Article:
ReplyThread Parent
mrs_bombadil
Mrs. B.
Wed, Sep. 10th, 2008 10:36 am (UTC)

Conservatives are far more likely to disrespect liberals over morals than over intellect. Which I don't like either, but I don't think it's as damaging to the conservative movement as the liberals' intellectual condescension is to liberalism

Shouldn't it be, though?

Maybe not, I guess, since your point is about what helps or hurts liberalism to advance its cause.

But it's just not that simple. And, I have to say that it bugs me that liberals are supposed to be more *careful* and conscientious about what they say about the other "side" and how they say it. Partly because I think that accusation -- the politics of "SEE HOW THEY HURT YOUR FEELINGS! AND HOW DARE THEY INSULT THE MORE MORAL OF US" -- is something that I think is actively played by some conservatives and that can feed into the kind of thing your lamenting as much as anything some liberals say, or how they say it, IMO.


ReplyThread Parent
mrs_bombadil
Mrs. B.
Wed, Sep. 10th, 2008 10:41 am (UTC)

*you're* not your


ReplyThread Parent
attaining
attaining
Kat
Wed, Sep. 10th, 2008 05:53 pm (UTC)

I really think what he's talking about is something more characteristic of liberal commentary than of conservative commentary.

If you're referring strictly to liberal media (news, journals, blogs) I can understand that. I agree there are people in the liberal movement that act that way and it does reflect poorly on the party. But again, that's more of a class issue, not exclusive to liberals. However, I would agree that it's probably more damaging to liberals than conservatives.

Conservatives are far more likely to disrespect liberals over morals than over intellect. Which I don't like either, but I don't think it's as damaging to the conservative movement as the liberals' intellectual condescension is to liberalism.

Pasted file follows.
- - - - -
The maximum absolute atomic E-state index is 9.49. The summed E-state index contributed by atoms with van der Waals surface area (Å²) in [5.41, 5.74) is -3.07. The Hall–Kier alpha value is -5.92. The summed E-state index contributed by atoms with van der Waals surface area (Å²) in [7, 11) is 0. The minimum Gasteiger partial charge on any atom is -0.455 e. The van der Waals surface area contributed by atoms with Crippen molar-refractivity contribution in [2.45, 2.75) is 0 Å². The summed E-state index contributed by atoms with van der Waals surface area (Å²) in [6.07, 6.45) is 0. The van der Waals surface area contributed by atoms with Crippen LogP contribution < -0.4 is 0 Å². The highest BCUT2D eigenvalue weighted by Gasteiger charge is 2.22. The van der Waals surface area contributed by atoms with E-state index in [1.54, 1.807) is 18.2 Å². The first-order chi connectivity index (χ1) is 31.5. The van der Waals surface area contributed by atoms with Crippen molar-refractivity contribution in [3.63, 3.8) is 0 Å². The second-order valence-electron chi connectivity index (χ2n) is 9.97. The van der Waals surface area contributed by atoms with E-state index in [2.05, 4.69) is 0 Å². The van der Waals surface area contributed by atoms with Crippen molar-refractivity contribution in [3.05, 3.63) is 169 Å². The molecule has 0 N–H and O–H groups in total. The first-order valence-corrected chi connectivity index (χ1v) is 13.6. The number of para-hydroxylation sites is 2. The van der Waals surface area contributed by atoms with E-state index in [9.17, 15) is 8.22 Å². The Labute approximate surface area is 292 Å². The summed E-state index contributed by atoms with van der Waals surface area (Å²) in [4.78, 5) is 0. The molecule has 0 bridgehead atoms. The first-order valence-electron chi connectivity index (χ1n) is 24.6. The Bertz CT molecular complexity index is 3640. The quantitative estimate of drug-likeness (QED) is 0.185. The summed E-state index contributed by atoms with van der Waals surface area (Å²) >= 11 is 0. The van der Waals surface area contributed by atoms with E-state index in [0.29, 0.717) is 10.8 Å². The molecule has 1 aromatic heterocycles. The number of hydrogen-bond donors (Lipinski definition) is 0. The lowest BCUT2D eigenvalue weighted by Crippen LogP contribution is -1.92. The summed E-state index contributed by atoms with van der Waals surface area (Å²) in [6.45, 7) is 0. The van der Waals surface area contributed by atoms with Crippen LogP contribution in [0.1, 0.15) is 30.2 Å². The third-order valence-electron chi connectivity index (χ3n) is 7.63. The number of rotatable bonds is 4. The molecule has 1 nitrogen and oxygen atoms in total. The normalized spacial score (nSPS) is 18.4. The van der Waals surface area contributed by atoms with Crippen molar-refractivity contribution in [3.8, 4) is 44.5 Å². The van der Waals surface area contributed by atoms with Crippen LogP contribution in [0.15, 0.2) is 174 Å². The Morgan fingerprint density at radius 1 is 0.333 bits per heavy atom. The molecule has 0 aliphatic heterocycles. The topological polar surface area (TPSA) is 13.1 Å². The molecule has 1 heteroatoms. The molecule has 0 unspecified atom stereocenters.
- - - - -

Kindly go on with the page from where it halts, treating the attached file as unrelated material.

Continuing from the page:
TBH, I wonder if that would be the case if U.S. politics were more secular. Conservatives can be condescending toward liberals' moral fortitude, which is just as degrading. Claiming moral superiority is somehow seen as more acceptable than intellectual condescension. I find that unfortunate.

When it comes down to it, each party has members who do silly things that make their party look bad. Each party has conflicting ideas which need to exist to create a balance. Both parties contribute to something horrible and something great about this country.


ReplyThread Parent
dianora
dianora
Liralen
Wed, Sep. 10th, 2008 07:55 pm (UTC)

(Conservatives are far more likely to disrespect liberals over morals than over intellect. Which I don't like either, but I don't think it's as damaging to the conservative movement as the liberals' intellectual condescension is to liberalism.)

I thought this was a really good point -- would you mind if I posted something in response in my LJ? My comment got kind of long and abstract. I think I might have done this to you before, so let me know if it's really obnoxious!


ReplyThread Parent
hymnia
hymnia
Joie
Wed, Sep. 10th, 2008 10:34 pm (UTC)

By all means, post away!


ReplyThread Parent
kawaiinekochi
kawaiinekochi
kawaiinekochi
Wed, Sep. 10th, 2008 02:56 am (UTC)



Your Issue Profile: 68% Obama, 32% McCain



While it sounds like Obama is the choice for you, he's not a perfect match.

You and John McCain actually share some of the same views.



Whether this is news to your or not, you have some studying to do.

Obama seems like he's the right fit, but it's an important issue might sway you over to McCain.



I didn't like the wording of the questions...it got some kind of 'overtones' to them. Like I said before, I am not 100% with my registered party.


ReplyThread
piperx
piperx
The magpie's nemesis
Wed, Sep. 10th, 2008 03:15 am (UTC)

I feel like a guinea pig. ;)



Your Issue Profile: 60% Obama, 40% McCain



Truth be told, you're not really satisfied with either of the candidates.

You could vote for either of them. You are the typical coveted swing voter.



You may want to narrow yourself down to a particular set of issues in order to pick your president.

Or start looking at third party candidates. One of them might suit you better.



That was a really hard quiz! Oftentimes, I disagreed or agreed with both options equally. I don't think this result is accurate though. I like McCain more than most of the presidential candidates of the recent past and I'm ecstatic about Obama.


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mrs_bombadil
Mrs. B.
Wed, Sep. 10th, 2008 10:40 am (UTC)

I had 72% for Obama I think.